"You'll want to see if you can get into a barn you found, climb a fire lookout tower that you spotted in the distance, or try and get into a house to read all the notes scattered inside," Smith continues, explaining that you'll still have the freedom to approach missions, areas, and in-world locations with the same curiosity and ingenuity as you could in Dishonored or Prey. "Some of Redfall's most powerful moments come from wandering around, absorbing the world, and getting caught up in high action for a moment. That was the atmosphere we set out to create from the beginning."
If there's a negative to be drawn from a Far Cry comparison, it's one of scale. Ubisoft's open worlds have become debilitatingly large, and I'll cop to feeling some sense of hesitation before launching into a new one these days. But there's a key distinction in Redfall's design which calmed my nerves: there are no vehicles. "In terms of freedom, there's what you would expect from other open worlds, but Redfall is an on-foot game – the scale and the pace is a little slowed down in that respect," says Bare. "We want you creeping through a cornfield at night in the fog, hearing vampires whisper in the dark. Maybe you'll spot a farmhouse in the distance and sneak over to it, only to find that it's full of cultists and a few trapped survivors who you can save. That's the kind of vibe that Redfall has."
"Harvey and I have been working together for 20 years and, as far back as us working on Deus Ex, I can remember us as a group playing Diablo together. And then over the years it's been Diablo 2, and then Borderlands, and so on. All these games that are super fun to play in co-op; when we're not working on our own games, we're playing these kinds of games together as friends," says creative director Ricardo Bare. "We were like, how can we make the kind of games that we like to make but somehow play them together?"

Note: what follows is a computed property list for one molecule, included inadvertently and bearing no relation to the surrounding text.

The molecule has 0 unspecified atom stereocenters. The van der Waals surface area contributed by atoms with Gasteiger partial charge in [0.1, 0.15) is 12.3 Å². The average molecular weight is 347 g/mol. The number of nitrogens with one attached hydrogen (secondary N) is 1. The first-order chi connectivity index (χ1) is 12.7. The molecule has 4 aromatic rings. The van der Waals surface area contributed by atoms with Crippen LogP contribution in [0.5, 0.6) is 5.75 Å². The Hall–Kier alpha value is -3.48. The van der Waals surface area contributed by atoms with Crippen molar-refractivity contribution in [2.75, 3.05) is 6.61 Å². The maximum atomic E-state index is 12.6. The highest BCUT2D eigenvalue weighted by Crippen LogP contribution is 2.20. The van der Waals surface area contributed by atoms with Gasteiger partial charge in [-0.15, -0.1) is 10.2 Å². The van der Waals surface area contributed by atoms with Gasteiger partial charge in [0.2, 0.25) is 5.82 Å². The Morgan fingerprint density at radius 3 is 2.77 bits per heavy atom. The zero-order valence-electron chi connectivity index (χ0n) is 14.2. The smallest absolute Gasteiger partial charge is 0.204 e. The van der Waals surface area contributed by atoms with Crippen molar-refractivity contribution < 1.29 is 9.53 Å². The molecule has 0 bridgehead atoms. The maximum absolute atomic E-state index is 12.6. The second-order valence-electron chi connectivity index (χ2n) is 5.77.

"I live in constant fear that people are going to figure out that we're just D&D players who think video games could be cooler and deeper," says studio director Harvey Smith, laughing. "D&D is the best co-op game of all time, and I think people would be shocked if they knew how much we have all played D&D together as a group, from Origin Systems to ION Storm to Arkane. I am currently in three different D&D campaigns, and I still play with Ricardo on Monday nights."
These examples barely scratch the surface of what you'll find in Redfall's world, which is divided into two distinct districts – one is a sprawling urban area, and the other more rural in design. There are neighborhoods held hostage by vampires; liberating these parts of the town for the people will open up Safe Houses, and make it more comfortable for the citizens who couldn't escape before the island was cut off from civilization. You'll encounter survivors who may ask you for a favor or two, with the opportunity to level up or earn new gear waiting as a reward. Nests can emerge in a shared psychic-space, should a group of vampires fall into a Blood Trance. Storms form gradually over time, signaling the arrival of powerful Vampire Gods called Rooks. Bellwether Security squads patrol the island, and cultists set up roadblocks to bottleneck any who remain committed to the land of the living. And then there's the story campaign that underpins the adventure, which follows the fallout of a scientific longevity experiment gone exceptionally wrong.
Many of these aspects of Redfall aren't predefined activities, but part of the simulated space. "Redfall sometimes feels like what you'd get if you blended the Arkane creative values with Far Cry 2 or S.T.A.L.K.E.R.," Smith continues. "That's the kind of thing that we have wanted to do for a long time." You may find instances of combat, story vignettes, or countless chaotic results as Arkane's systems clash together. One part of this complex puzzle is the day-night cycle, which remains despite a powerful Vampire God – the Black Sun – having established a local Eclipse. "The sun sets and the sun rises, and we have different times of the day," says Smith. "It changes the feel of the game radically."